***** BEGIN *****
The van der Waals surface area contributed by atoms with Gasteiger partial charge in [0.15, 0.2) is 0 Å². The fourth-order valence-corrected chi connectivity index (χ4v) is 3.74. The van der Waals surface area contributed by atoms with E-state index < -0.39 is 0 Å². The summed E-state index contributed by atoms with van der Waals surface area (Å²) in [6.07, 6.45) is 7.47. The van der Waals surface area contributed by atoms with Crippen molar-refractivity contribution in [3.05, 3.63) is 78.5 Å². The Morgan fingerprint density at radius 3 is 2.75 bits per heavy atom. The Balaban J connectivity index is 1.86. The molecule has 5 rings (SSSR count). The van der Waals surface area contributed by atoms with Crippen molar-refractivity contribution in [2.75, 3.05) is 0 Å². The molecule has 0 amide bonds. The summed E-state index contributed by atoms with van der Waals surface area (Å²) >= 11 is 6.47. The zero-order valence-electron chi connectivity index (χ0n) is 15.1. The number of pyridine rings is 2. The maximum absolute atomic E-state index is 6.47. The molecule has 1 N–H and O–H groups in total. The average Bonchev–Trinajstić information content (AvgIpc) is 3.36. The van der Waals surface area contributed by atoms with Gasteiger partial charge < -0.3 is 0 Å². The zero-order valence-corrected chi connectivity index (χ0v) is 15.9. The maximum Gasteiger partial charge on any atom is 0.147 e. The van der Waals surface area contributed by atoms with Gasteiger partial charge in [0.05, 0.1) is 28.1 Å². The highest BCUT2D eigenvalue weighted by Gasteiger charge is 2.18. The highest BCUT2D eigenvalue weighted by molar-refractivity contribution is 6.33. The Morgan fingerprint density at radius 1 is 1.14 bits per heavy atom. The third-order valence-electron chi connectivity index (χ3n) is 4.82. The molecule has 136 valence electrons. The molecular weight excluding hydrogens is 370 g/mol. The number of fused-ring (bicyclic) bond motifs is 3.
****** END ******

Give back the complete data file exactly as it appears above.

The van der Waals surface area contributed by atoms with Gasteiger partial charge in [0.15, 0.2) is 0 Å². The fourth-order valence-corrected chi connectivity index (χ4v) is 3.74. The van der Waals surface area contributed by atoms with E-state index < -0.39 is 0 Å². The summed E-state index contributed by atoms with van der Waals surface area (Å²) in [6.07, 6.45) is 7.47. The van der Waals surface area contributed by atoms with Crippen molar-refractivity contribution in [3.05, 3.63) is 78.5 Å². The Morgan fingerprint density at radius 3 is 2.75 bits per heavy atom. The Balaban J connectivity index is 1.86. The molecule has 5 rings (SSSR count). The van der Waals surface area contributed by atoms with Crippen molar-refractivity contribution in [2.75, 3.05) is 0 Å². The molecule has 0 amide bonds. The summed E-state index contributed by atoms with van der Waals surface area (Å²) >= 11 is 6.47. The zero-order valence-electron chi connectivity index (χ0n) is 15.1. The number of pyridine rings is 2. The maximum absolute atomic E-state index is 6.47. The molecule has 1 N–H and O–H groups in total. The average Bonchev–Trinajstić information content (AvgIpc) is 3.36. The van der Waals surface area contributed by atoms with Gasteiger partial charge < -0.3 is 0 Å². The zero-order valence-corrected chi connectivity index (χ0v) is 15.9. The maximum Gasteiger partial charge on any atom is 0.147 e. The van der Waals surface area contributed by atoms with Gasteiger partial charge in [0.05, 0.1) is 28.1 Å². The highest BCUT2D eigenvalue weighted by Gasteiger charge is 2.18. The highest BCUT2D eigenvalue weighted by molar-refractivity contribution is 6.33. The Morgan fingerprint density at radius 1 is 1.14 bits per heavy atom. The third-order valence-electron chi connectivity index (χ3n) is 4.82. The molecule has 136 valence electrons. The molecular weight excluding hydrogens is 370 g/mol. The number of fused-ring (bicyclic) bond motifs is 3.